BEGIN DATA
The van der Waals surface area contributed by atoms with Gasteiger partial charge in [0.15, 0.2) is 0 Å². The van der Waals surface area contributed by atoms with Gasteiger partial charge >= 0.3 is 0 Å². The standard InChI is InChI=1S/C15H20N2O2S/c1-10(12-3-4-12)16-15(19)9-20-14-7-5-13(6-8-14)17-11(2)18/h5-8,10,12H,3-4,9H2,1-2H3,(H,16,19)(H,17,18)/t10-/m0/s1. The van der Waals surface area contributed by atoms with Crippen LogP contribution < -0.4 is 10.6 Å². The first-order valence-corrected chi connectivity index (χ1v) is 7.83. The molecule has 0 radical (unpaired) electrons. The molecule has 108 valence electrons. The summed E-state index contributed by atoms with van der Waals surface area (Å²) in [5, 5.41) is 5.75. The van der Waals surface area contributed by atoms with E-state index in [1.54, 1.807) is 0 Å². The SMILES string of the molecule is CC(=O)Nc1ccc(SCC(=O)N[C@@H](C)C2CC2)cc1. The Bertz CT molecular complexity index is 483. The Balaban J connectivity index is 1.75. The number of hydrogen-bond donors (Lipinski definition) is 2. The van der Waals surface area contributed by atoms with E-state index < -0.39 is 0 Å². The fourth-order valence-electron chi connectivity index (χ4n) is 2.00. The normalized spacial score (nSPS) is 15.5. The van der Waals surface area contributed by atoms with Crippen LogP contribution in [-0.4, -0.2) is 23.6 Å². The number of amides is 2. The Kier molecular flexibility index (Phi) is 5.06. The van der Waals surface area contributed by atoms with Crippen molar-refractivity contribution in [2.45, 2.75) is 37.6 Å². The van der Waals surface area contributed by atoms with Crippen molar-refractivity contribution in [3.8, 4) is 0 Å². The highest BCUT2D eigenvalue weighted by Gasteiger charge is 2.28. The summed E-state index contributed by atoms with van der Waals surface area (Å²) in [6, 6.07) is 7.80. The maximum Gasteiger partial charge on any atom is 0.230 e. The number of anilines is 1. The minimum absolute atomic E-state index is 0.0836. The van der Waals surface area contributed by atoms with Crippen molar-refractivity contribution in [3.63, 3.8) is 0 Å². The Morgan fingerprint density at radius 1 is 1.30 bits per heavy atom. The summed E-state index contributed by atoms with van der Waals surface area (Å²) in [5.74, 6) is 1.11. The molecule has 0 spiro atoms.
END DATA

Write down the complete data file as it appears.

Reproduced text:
The van der Waals surface area contributed by atoms with Gasteiger partial charge in [0.15, 0.2) is 0 Å². The van der Waals surface area contributed by atoms with Gasteiger partial charge >= 0.3 is 0 Å². The standard InChI is InChI=1S/C15H20N2O2S/c1-10(12-3-4-12)16-15(19)9-20-14-7-5-13(6-8-14)17-11(2)18/h5-8,10,12H,3-4,9H2,1-2H3,(H,16,19)(H,17,18)/t10-/m0/s1. The van der Waals surface area contributed by atoms with Crippen LogP contribution < -0.4 is 10.6 Å². The first-order valence-corrected chi connectivity index (χ1v) is 7.83. The molecule has 0 radical (unpaired) electrons. The molecule has 108 valence electrons. The summed E-state index contributed by atoms with van der Waals surface area (Å²) in [5, 5.41) is 5.75. The van der Waals surface area contributed by atoms with E-state index in [1.54, 1.807) is 0 Å². The SMILES string of the molecule is CC(=O)Nc1ccc(SCC(=O)N[C@@H](C)C2CC2)cc1. The Bertz CT molecular complexity index is 483. The Balaban J connectivity index is 1.75. The number of hydrogen-bond donors (Lipinski definition) is 2. The van der Waals surface area contributed by atoms with E-state index < -0.39 is 0 Å². The fourth-order valence-electron chi connectivity index (χ4n) is 2.00. The normalized spacial score (nSPS) is 15.5. The van der Waals surface area contributed by atoms with Crippen LogP contribution in [-0.4, -0.2) is 23.6 Å². The number of amides is 2. The Kier molecular flexibility index (Phi) is 5.06. The van der Waals surface area contributed by atoms with Crippen molar-refractivity contribution in [2.45, 2.75) is 37.6 Å². The van der Waals surface area contributed by atoms with Crippen molar-refractivity contribution in [3.8, 4) is 0 Å². The highest BCUT2D eigenvalue weighted by Gasteiger charge is 2.28. The summed E-state index contributed by atoms with van der Waals surface area (Å²) in [6, 6.07) is 7.80. The maximum Gasteiger partial charge on any atom is 0.230 e. The number of anilines is 1. The minimum absolute atomic E-state index is 0.0836. The van der Waals surface area contributed by atoms with Crippen molar-refractivity contribution in [3.63, 3.8) is 0 Å². The Morgan fingerprint density at radius 1 is 1.30 bits per heavy atom. The summed E-state index contributed by atoms with van der Waals surface area (Å²) in [5.74, 6) is 1.11. The molecule has 0 spiro atoms.